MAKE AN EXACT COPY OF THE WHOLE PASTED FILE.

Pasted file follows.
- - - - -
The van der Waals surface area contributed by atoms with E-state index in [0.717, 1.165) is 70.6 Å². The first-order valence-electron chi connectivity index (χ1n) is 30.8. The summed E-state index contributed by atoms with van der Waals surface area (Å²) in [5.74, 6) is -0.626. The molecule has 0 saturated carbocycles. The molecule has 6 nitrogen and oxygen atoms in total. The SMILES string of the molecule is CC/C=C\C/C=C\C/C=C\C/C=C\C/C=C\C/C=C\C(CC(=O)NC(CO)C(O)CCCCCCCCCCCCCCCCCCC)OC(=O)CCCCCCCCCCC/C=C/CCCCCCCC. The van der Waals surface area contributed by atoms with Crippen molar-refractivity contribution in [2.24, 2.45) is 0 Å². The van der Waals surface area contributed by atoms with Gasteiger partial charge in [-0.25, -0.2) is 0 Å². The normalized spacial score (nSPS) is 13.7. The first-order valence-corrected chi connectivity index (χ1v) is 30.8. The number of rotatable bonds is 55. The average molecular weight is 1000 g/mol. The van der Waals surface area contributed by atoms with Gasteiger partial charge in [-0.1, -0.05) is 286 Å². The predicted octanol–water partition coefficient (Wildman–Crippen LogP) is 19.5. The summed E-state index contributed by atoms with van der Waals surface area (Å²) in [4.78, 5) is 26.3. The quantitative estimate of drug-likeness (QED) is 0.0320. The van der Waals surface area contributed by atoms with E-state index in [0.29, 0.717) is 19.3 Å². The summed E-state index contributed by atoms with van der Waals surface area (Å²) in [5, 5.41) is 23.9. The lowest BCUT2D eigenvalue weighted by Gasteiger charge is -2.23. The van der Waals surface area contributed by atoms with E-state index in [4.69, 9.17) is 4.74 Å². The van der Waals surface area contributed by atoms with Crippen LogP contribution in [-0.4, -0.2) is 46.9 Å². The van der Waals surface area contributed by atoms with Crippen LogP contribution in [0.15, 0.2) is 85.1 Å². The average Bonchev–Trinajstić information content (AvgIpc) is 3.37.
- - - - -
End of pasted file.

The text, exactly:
The van der Waals surface area contributed by atoms with E-state index in [0.717, 1.165) is 70.6 Å². The first-order valence-electron chi connectivity index (χ1n) is 30.8. The summed E-state index contributed by atoms with van der Waals surface area (Å²) in [5.74, 6) is -0.626. The molecule has 0 saturated carbocycles. The molecule has 6 nitrogen and oxygen atoms in total. The SMILES string of the molecule is CC/C=C\C/C=C\C/C=C\C/C=C\C/C=C\C/C=C\C(CC(=O)NC(CO)C(O)CCCCCCCCCCCCCCCCCCC)OC(=O)CCCCCCCCCCC/C=C/CCCCCCCC. The van der Waals surface area contributed by atoms with Crippen molar-refractivity contribution in [2.24, 2.45) is 0 Å². The van der Waals surface area contributed by atoms with Gasteiger partial charge in [-0.25, -0.2) is 0 Å². The normalized spacial score (nSPS) is 13.7. The first-order valence-corrected chi connectivity index (χ1v) is 30.8. The number of rotatable bonds is 55. The average molecular weight is 1000 g/mol. The van der Waals surface area contributed by atoms with Gasteiger partial charge in [-0.1, -0.05) is 286 Å². The predicted octanol–water partition coefficient (Wildman–Crippen LogP) is 19.5. The summed E-state index contributed by atoms with van der Waals surface area (Å²) in [4.78, 5) is 26.3. The quantitative estimate of drug-likeness (QED) is 0.0320. The van der Waals surface area contributed by atoms with E-state index in [0.29, 0.717) is 19.3 Å². The summed E-state index contributed by atoms with van der Waals surface area (Å²) in [5, 5.41) is 23.9. The lowest BCUT2D eigenvalue weighted by Gasteiger charge is -2.23. The van der Waals surface area contributed by atoms with E-state index in [4.69, 9.17) is 4.74 Å². The van der Waals surface area contributed by atoms with Crippen LogP contribution in [-0.4, -0.2) is 46.9 Å². The van der Waals surface area contributed by atoms with Crippen LogP contribution in [0.15, 0.2) is 85.1 Å². The average Bonchev–Trinajstić information content (AvgIpc) is 3.37.